|Stanford University, MBA|
|Harvard University, B.A.|
Scott McNealy is the co-founder of Sun Microsystems, the computer technology company he started in 1982 along with Vinod Khosla, Bill Joy, and Andy Bechtolsheim.
Sun Microsystems, along with companies such as Silicon Graphics, 3Com, and Oracle Corporation, was part of a wave of successful startup companies in California’s Silicon Valley during the early and mid-1980s. In 1982, McNealy, who was then manufacturing director at Onyx Systems, a vendor of microprocessor-based Unix systems, was approached by fellow Stanford alumnus Khosla to help provide the necessary organizational and business leadership for the fledgling company. The name “Sun” was derived from Bechtolsheim’s original SUN computer project.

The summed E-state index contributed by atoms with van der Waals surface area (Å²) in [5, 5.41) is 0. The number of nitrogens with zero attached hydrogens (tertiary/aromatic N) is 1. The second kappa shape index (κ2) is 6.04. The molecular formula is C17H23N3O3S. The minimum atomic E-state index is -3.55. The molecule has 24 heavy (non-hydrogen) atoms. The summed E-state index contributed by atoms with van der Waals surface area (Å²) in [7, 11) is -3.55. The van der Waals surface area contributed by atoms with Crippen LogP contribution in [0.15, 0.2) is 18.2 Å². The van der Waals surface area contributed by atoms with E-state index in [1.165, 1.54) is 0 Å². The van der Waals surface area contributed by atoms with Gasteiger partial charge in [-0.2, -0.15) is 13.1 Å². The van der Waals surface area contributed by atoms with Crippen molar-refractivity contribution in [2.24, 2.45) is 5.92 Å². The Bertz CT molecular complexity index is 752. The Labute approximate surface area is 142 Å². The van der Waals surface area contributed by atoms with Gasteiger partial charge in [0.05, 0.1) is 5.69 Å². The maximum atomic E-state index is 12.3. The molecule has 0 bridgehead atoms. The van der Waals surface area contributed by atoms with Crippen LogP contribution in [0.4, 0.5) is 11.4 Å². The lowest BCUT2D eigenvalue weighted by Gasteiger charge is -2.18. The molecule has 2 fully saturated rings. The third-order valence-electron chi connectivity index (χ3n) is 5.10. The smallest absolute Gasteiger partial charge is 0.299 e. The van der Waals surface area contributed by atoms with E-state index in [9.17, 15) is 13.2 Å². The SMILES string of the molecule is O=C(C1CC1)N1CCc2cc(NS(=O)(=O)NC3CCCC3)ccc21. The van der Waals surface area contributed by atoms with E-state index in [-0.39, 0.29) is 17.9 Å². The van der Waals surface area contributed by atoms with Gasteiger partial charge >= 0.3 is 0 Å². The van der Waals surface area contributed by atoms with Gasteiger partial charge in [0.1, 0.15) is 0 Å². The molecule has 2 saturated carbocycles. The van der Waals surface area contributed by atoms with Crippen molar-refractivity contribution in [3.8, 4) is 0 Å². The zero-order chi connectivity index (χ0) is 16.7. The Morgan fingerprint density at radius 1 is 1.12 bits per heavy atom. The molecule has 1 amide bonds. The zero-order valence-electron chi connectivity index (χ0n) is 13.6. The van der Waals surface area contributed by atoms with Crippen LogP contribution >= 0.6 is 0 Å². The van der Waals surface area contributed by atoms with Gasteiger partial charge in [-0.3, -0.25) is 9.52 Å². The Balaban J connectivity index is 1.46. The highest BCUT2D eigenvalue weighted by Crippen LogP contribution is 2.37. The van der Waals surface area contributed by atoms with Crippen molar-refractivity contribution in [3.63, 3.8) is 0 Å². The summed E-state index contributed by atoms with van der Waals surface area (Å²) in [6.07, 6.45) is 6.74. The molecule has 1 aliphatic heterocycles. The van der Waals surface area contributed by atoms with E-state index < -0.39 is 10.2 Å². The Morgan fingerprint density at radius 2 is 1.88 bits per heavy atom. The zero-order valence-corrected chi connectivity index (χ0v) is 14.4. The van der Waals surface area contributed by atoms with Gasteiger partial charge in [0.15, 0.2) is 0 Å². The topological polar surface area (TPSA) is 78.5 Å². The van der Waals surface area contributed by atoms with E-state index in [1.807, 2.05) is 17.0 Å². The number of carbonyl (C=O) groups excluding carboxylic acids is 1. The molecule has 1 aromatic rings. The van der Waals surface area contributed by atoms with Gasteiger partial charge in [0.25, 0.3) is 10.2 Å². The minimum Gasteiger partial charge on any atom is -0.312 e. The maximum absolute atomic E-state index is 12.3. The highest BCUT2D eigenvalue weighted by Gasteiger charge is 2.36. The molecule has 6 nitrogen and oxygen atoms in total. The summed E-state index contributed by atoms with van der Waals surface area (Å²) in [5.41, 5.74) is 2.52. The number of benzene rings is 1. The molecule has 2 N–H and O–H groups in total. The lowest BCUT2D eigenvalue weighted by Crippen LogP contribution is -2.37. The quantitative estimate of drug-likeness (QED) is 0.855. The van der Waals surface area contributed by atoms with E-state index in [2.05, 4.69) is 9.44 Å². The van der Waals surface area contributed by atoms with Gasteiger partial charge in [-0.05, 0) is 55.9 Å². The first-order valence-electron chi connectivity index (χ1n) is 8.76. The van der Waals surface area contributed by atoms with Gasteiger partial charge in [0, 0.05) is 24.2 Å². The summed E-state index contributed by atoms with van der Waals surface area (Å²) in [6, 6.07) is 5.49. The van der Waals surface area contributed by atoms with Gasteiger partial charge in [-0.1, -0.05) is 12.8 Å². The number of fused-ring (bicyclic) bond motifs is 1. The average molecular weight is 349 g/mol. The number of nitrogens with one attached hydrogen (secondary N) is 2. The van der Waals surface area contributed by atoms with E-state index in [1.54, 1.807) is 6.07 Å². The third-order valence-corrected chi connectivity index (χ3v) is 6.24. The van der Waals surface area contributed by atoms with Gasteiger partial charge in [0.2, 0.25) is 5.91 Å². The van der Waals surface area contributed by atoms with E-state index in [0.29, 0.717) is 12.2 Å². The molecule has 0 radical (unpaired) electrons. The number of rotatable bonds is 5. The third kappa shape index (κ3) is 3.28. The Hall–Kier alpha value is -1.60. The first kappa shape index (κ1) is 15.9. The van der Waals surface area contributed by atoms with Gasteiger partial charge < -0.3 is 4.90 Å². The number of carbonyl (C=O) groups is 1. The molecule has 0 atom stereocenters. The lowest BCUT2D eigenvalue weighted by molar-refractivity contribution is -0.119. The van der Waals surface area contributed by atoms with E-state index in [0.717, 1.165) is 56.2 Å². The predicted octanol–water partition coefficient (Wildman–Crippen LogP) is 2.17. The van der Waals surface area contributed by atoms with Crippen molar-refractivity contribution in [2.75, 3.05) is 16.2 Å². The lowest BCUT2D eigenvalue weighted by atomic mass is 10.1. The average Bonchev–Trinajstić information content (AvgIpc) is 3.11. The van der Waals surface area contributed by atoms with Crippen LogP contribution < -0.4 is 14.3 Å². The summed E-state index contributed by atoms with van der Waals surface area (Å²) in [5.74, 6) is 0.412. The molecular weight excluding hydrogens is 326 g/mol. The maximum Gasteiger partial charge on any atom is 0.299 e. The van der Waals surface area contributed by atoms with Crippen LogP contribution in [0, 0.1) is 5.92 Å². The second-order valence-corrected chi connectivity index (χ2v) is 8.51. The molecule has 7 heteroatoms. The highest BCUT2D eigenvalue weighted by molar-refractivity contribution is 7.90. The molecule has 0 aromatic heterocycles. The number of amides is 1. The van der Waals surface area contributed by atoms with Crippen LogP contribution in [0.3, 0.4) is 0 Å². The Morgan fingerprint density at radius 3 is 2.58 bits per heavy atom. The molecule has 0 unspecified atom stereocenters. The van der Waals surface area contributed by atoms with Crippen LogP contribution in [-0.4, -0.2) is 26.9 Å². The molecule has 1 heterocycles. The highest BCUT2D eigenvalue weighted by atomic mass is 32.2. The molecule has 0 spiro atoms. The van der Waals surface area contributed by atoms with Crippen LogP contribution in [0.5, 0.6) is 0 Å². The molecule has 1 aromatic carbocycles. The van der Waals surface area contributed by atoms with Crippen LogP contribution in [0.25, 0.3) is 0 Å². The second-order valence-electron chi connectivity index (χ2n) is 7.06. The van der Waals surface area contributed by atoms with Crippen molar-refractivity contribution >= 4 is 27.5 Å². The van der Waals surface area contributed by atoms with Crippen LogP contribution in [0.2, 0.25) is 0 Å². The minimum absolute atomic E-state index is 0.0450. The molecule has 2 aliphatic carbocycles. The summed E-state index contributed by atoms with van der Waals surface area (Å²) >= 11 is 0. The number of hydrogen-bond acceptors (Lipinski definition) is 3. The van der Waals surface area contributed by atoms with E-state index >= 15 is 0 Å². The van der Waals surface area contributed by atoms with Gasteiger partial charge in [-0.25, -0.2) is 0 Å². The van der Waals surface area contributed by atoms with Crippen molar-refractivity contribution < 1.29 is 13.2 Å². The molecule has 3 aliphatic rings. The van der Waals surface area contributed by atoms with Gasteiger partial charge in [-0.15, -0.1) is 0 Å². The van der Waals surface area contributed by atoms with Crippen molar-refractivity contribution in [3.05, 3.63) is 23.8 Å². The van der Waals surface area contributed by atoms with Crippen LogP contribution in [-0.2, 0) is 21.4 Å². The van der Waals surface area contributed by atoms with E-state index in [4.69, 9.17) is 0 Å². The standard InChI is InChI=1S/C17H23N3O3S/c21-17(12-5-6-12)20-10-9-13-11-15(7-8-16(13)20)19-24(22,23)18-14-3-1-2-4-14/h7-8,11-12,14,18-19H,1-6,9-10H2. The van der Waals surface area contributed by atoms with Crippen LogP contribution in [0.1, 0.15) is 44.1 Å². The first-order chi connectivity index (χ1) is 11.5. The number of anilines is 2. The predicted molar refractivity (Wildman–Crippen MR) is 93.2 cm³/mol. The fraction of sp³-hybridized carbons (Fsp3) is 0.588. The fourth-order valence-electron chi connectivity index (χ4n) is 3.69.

In 1984, McNealy took over the CEO role from Khosla, who would ultimately leave the company in 1985. On 24 April 2006, McNealy stepped down as CEO after serving in that position for 22 years, and turned the job over to Jonathan Schwartz.
Unlike most people who become involved in high technology industries, Scott McNealy did not come from the world of amateur programmers, hackers, and computer scientists. Instead, his background was in business, having earned a Bachelor of Arts in Economics from Harvard and an MBA from the Stanford Graduate School of Business. Prior to college, he graduated from Cranbrook Schools in Bloomfield Hills, Michigan, where his father was in the automotive industry; most of his work experience prior to joining Sun was in automotive manufacturing.
In April 2009, Oracle bought Sun Microsystems for an estimated $5.6 billion.